The Cloud Forest is located high up on the mountain slopes. Thus, the climate is relatively cool and almost always damp or wet, with high precipitation. From May to September is ‘dry season’, which means it is relatively drier and cooler than during the rest of the year.
Manu National Park encompasses a huge region and many different ecosystems stretching over a great range of altitude. Thus the weather will be radically different in the Cloud Forest than in the Amazonian lowland portions.
In the cloud forest, at 1600 m., where temperatures are about 10 degrees Celsius (50F). In Manu’s lowland forest, the temperature at night is normally around 24 degrees Celsius (75F) and during the day about 30 degrees Celsius (86F). However, cold winds from Patagonia may reach Manu and the temperature may lower to about 10 degrees Celsius (50F). These “friajes” are more common during the southern hemisphere’s wintertime (between April and the end of August).
Yellow fever vaccinations is required in Manu, so please bring a valid certificate. Malaria is rare in the cloud forest. Check with the CDC for current health information. Dengue Fever and Leishmaniasis are present in the region. Prevention is the best medicine: wear long-sleeved shirts, long pants, a hat and cover exposed areas with effective bug repellent (deet content at least 20%).
- Good binoculars
- Camera gear
- re-sealable (ziplock) plastic bags (to keep things dry)
- Two or three pairs of long pants (including at least one pair that you don’t mind getting dirty. Fast drying type is recommended.)
- Absorbent cotton socks
- Rain suit or long poncho (100% waterproof – test before you leave home)
- Sweater, Fleece or light jacket
- Three or four long-sleeved cotton shirts
- Bathing suit
- A bottle or canteen to carry water on outings
- Sunscreen lotion (high factor)
- A hat that will not come off in windy boat-rides
- One pair of shorts
- A pair of sneakers or sandals and a pair of hiking boots (with good gripping soles)
- Insect repellent (Skin-so-soft for the river, and 35% or more deet for forest)
- A photocopy of your passport
- A large, bright flashlight, spare bulb, and batteries
- Personal toiletries and medications
- Toilet paper
- Cash for souvenirs at the lodge stand, alcoholic beverages, etc
MAIN GOAL: EDUCATIONAL TOURISM
The company was set up to educate tourists and students about the complicated ecosystem of the Amazon rainforest. This education will raise awareness and understanding about the importance of conserving the rainforest.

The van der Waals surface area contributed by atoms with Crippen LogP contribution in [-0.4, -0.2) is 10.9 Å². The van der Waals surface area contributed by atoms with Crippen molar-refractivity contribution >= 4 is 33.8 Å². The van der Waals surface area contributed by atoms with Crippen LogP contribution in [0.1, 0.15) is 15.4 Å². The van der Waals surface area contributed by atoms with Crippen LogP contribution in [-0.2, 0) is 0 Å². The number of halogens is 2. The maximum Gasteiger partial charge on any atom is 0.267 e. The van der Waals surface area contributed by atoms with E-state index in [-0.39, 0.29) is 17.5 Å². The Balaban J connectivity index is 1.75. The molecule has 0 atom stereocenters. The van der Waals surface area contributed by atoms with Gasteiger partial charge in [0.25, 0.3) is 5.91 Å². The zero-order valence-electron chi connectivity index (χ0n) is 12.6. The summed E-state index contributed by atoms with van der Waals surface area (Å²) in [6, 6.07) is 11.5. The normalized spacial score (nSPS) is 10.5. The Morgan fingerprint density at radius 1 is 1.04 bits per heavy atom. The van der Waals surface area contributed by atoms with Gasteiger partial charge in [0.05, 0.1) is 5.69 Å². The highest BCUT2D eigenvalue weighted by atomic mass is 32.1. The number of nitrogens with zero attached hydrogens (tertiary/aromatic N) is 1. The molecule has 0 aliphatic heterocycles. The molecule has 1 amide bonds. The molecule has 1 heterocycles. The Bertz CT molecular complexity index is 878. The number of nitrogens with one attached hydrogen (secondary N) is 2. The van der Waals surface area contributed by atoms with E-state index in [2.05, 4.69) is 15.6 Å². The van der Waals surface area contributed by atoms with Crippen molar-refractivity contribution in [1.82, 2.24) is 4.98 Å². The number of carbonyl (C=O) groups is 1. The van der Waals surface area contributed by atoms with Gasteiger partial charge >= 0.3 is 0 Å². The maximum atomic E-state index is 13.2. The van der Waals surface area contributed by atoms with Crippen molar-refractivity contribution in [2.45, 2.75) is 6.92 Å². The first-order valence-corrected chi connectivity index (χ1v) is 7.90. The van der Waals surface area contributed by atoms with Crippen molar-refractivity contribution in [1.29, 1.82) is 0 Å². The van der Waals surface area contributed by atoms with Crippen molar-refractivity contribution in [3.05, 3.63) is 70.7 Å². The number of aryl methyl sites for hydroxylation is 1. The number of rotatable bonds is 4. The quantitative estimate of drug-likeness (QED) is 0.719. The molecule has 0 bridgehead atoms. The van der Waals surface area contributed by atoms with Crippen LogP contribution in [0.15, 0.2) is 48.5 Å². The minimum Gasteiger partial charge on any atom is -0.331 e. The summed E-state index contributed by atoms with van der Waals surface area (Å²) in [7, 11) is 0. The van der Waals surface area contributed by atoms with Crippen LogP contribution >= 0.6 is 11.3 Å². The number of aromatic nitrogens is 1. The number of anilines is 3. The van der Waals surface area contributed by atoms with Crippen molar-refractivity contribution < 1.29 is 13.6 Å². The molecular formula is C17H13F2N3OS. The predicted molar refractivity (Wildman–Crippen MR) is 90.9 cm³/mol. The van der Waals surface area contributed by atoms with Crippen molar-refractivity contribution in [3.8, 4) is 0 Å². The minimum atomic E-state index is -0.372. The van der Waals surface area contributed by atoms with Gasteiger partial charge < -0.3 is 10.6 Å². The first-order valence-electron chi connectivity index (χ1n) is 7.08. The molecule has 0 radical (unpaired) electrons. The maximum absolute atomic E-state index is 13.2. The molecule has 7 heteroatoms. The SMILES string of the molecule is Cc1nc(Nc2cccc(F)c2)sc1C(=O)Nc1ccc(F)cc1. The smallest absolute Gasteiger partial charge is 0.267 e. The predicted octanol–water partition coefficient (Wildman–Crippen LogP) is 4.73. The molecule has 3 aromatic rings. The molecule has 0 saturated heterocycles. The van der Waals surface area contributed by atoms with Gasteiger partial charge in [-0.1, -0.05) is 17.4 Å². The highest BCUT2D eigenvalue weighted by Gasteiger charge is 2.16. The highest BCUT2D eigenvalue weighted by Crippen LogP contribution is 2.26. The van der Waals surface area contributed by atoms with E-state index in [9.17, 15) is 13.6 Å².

RESEARCH AND CONSERVATION As a natural consequence of our wish to stop rainforest destruction through education, we also initiate and support research and conservation projects, both in the reserved zone and in the cultural zone of Manu. In the past, our projects focused on primate ecology (Monk Saki research) and the macaw dynamics at clay licks. Our present student projects include tree species reforestation at Pantiacolla Lodge.
INDIGENOUS AMAZON PEOPLES
Nevertheless, during the early years, it became clear that the rainforest can only have a chance to survive if the people who live there, can continue to do so in a sustainable way. In the past, indigenous people have established found ingenious techniques to survive, embedded in a specific world vision that enabled not only their long-term survival but necessarily also that of the rainforest. It is sad to have to say that all outside influence, from the missionaries up to the present-day mining and oil exploiters, has only eroded the traditional sustainable relationship that existed between indigenous people and their rainforest. Our company is determined to help find solutions for all involved, indigenous people and outsiders alike, to assure the survival of the Amazon rainforest.
Our determination has led to several projects. In 2000 we started with the far-reaching Yine Project in Manu´s Diamante Native Community. We built the Yine Lodge and designed a 3-day tourism program. The lodge was meant to be used as a “school environment” for the Yine to have a place to learn and practice their skills in eco-tourism services, while the 3-day circuit gave the Yine the opportunity to teach and share their knowledge and skills with their tourist visitors. Due to our long-term commitment, many essential differences between the western and the indigenous worldviews have come to light, and we work together to find satisfying and sustainable solutions. In April 2015, the Yine Lodge was handed over to the Yine community, in accordance with the initial agreement.
Oil Exploitation & Harakmbut
In 2009, the initiation of oil exploration by Hunt Oil Company in the reserve east of Manu, the Amarakaeri Indigenous Reserve, has led to the cooperation of some Harakmbut families of the Shintuya Community in our ecotourism programme, as a sustainable alternative for the economical offers of the oil company. The Harakmbut have a space of a couple of hours in some of our tours to show their magical dances, songs, stories and other techniques that helped them to survive for many centuries in the Amazon.